Welcome to Close Reads! In this series, Leah Schnelbach and guest authors dig into the tiny, weird moments of pop culture—from books to theme songs to viral internet hits—that have burrowed into our minds. This time out, Sarah McCarry teases out similarities in the mythmaking of noted racism enthusiast H.P. Lovecraft, and noted purveyor of ’90s teen chillers, Christopher Pike.
You probably haven’t spent a lot of time considering the striking similarities between HP Lovecraft’s classic 1931 Antarctic travel warning At the Mountains of Madness and Christopher Pike’s extraordinary 1992 Martian-mission-from-hell bonanza The Season of Passage, if for no other reason than the fact that you probably haven’t read The Season of Passage. In thinking about this essay, I did consider the possibility that the Venn overlap between “people who are enthusiastic about At the Mountains of Madness” and “people who cannot shut up about The Season of Passage” consists entirely of, well, me. And yet! dear and patient reader, I ask you to join me, on a journey that will carry us from the frigid, lizard-vampire riddled plains of Mars to the frigid, lizard-ish-vampire-ish-infested mountains of Antarctica, from wet monsters to dry monsters to comely young ladies frolicking about spaceships in their undershorts; in short, a very specific window into the more dubious corners of the American psyche.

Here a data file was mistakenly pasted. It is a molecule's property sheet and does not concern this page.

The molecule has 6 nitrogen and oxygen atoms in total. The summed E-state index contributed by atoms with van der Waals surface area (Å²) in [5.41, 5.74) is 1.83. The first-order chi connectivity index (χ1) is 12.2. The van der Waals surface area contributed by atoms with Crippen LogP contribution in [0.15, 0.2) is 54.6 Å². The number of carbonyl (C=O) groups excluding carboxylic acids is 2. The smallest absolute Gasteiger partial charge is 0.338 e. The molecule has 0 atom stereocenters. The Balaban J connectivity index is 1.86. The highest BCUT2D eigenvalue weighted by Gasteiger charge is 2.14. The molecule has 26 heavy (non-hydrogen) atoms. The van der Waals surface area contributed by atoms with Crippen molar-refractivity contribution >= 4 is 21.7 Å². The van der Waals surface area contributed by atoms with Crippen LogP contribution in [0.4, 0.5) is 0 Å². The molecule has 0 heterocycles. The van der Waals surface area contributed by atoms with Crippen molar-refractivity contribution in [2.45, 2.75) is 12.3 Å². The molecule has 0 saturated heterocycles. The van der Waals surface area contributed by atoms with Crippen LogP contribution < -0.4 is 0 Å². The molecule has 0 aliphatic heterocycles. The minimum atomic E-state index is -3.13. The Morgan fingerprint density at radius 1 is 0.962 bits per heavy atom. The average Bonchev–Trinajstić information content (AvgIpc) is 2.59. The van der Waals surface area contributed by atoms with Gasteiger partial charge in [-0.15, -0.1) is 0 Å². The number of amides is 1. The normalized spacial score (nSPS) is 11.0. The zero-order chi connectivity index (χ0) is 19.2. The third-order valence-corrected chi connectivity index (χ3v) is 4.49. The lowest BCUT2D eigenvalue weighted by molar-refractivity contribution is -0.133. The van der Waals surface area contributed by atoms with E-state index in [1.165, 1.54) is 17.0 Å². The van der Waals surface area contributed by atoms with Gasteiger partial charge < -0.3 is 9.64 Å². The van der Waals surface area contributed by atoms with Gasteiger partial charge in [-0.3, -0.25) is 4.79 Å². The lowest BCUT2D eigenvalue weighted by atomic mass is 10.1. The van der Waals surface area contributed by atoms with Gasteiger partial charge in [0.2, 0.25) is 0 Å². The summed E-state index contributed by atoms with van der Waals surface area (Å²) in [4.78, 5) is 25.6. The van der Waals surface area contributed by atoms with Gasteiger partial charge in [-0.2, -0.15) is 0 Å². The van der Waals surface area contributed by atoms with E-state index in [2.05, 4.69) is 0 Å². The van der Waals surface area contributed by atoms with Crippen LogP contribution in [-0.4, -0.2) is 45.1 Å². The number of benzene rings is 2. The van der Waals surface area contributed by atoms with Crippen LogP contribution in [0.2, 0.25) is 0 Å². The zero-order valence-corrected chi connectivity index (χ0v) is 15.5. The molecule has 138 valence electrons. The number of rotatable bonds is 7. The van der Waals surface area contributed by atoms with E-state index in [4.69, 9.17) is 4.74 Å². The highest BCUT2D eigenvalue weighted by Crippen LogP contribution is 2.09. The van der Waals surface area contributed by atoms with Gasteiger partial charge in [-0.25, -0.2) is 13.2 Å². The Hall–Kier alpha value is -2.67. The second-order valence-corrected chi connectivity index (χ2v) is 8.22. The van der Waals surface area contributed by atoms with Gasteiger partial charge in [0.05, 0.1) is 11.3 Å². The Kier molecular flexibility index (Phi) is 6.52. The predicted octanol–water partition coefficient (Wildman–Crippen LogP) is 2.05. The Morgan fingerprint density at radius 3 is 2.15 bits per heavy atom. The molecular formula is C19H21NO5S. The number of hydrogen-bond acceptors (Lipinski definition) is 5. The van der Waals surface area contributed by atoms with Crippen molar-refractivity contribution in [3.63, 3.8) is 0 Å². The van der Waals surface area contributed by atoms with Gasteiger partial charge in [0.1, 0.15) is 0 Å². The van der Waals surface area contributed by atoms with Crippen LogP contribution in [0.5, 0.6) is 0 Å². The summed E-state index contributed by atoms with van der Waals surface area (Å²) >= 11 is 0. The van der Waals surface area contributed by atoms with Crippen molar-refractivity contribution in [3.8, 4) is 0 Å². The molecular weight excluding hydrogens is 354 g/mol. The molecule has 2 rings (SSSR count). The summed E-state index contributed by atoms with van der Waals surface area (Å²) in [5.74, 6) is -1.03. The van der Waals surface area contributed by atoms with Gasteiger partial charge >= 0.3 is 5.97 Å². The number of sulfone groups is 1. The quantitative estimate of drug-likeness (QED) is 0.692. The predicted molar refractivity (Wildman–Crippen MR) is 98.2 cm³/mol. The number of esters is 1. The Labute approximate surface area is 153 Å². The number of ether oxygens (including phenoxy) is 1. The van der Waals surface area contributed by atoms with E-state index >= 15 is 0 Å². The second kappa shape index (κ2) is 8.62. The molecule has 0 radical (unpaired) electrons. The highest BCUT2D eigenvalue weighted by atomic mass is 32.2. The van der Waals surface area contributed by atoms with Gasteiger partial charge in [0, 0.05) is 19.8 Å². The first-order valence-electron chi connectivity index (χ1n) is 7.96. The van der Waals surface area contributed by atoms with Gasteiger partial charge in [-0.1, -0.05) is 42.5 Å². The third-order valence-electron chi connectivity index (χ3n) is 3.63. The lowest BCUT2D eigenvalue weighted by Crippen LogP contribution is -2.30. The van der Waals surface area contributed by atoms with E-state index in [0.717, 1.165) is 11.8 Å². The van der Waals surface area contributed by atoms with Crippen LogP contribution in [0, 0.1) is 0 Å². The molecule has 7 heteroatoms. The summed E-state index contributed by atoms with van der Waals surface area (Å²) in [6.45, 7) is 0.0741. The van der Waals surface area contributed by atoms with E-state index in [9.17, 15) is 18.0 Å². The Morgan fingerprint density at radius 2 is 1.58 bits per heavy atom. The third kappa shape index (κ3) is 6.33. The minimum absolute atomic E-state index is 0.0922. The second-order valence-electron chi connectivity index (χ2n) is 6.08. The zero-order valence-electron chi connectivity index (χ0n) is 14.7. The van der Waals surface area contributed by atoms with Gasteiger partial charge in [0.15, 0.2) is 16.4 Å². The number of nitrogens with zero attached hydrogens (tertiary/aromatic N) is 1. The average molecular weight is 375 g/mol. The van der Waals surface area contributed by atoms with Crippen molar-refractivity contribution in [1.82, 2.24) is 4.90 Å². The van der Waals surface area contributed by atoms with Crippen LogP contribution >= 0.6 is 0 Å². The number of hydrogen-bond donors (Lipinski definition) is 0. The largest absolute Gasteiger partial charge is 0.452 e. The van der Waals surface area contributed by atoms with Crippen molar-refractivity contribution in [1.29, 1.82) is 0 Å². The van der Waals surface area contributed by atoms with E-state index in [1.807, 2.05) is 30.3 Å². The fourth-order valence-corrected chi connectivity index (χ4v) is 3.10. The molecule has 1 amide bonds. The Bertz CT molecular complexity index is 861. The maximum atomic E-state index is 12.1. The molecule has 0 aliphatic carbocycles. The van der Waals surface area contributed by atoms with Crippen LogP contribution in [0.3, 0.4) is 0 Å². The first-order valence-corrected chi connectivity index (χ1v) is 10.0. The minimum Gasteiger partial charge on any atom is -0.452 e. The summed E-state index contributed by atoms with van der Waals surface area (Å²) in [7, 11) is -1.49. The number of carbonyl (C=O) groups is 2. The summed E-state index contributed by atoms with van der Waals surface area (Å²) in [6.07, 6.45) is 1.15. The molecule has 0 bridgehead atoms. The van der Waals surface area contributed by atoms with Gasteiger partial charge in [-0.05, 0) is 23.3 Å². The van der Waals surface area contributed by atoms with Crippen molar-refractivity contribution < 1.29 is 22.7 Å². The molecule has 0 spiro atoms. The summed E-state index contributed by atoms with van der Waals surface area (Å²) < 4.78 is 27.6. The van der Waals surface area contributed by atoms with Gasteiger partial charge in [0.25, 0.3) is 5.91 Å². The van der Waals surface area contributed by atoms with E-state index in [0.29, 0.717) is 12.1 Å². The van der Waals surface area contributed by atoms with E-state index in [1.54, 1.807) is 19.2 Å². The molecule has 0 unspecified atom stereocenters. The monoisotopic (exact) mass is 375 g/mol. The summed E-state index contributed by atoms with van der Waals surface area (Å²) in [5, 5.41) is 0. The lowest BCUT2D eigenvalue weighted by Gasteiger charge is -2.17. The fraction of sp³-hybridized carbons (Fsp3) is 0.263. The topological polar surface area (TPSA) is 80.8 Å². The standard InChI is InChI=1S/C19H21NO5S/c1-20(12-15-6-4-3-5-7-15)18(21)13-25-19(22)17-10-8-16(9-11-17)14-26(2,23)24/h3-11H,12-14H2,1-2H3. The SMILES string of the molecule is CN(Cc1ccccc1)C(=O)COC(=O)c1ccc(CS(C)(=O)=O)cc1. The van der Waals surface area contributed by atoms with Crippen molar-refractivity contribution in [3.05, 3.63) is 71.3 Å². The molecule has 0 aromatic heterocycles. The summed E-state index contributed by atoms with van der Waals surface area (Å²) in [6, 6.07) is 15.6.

Are you ready? Let’s go.